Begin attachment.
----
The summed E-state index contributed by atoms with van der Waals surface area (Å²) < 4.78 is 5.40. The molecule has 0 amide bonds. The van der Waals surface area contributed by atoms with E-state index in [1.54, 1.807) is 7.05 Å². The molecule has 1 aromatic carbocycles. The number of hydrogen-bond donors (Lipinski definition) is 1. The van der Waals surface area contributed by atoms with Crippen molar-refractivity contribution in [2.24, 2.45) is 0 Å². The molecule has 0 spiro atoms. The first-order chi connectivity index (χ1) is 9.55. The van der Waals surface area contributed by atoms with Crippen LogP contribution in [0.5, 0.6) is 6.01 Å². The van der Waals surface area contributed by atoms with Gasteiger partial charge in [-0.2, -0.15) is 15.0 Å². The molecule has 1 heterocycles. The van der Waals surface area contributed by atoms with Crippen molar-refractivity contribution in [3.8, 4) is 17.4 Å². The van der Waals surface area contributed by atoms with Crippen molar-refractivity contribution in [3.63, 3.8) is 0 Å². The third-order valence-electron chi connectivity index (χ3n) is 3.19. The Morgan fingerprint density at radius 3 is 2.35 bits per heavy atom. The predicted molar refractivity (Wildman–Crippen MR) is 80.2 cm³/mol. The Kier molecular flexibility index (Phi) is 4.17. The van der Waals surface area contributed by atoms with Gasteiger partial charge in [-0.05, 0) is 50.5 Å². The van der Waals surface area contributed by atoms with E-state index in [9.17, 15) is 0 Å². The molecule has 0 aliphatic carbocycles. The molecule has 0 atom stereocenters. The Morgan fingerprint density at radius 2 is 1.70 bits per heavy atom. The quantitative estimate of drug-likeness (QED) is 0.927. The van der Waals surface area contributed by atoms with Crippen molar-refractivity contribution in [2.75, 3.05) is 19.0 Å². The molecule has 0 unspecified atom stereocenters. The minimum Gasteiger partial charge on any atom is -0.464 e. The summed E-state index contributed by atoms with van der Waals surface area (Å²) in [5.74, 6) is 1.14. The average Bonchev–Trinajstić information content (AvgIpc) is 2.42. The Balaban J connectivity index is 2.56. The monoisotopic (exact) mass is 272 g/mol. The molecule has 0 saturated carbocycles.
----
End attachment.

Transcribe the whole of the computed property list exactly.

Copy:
The summed E-state index contributed by atoms with van der Waals surface area (Å²) < 4.78 is 5.40. The molecule has 0 amide bonds. The van der Waals surface area contributed by atoms with E-state index in [1.54, 1.807) is 7.05 Å². The molecule has 1 aromatic carbocycles. The number of hydrogen-bond donors (Lipinski definition) is 1. The van der Waals surface area contributed by atoms with Crippen molar-refractivity contribution in [2.24, 2.45) is 0 Å². The molecule has 0 spiro atoms. The first-order chi connectivity index (χ1) is 9.55. The van der Waals surface area contributed by atoms with Crippen LogP contribution in [0.5, 0.6) is 6.01 Å². The van der Waals surface area contributed by atoms with Gasteiger partial charge in [-0.2, -0.15) is 15.0 Å². The molecule has 1 heterocycles. The van der Waals surface area contributed by atoms with Crippen molar-refractivity contribution in [3.8, 4) is 17.4 Å². The van der Waals surface area contributed by atoms with Crippen molar-refractivity contribution in [3.63, 3.8) is 0 Å². The third-order valence-electron chi connectivity index (χ3n) is 3.19. The Morgan fingerprint density at radius 3 is 2.35 bits per heavy atom. The predicted molar refractivity (Wildman–Crippen MR) is 80.2 cm³/mol. The Kier molecular flexibility index (Phi) is 4.17. The van der Waals surface area contributed by atoms with Gasteiger partial charge in [-0.05, 0) is 50.5 Å². The van der Waals surface area contributed by atoms with E-state index in [9.17, 15) is 0 Å². The molecule has 0 aliphatic carbocycles. The molecule has 0 atom stereocenters. The Morgan fingerprint density at radius 2 is 1.70 bits per heavy atom. The quantitative estimate of drug-likeness (QED) is 0.927. The van der Waals surface area contributed by atoms with Crippen molar-refractivity contribution in [2.75, 3.05) is 19.0 Å². The molecule has 0 unspecified atom stereocenters. The minimum Gasteiger partial charge on any atom is -0.464 e. The summed E-state index contributed by atoms with van der Waals surface area (Å²) in [5.74, 6) is 1.14. The average Bonchev–Trinajstić information content (AvgIpc) is 2.42. The Balaban J connectivity index is 2.56. The monoisotopic (exact) mass is 272 g/mol. The molecule has 0 saturated carbocycles.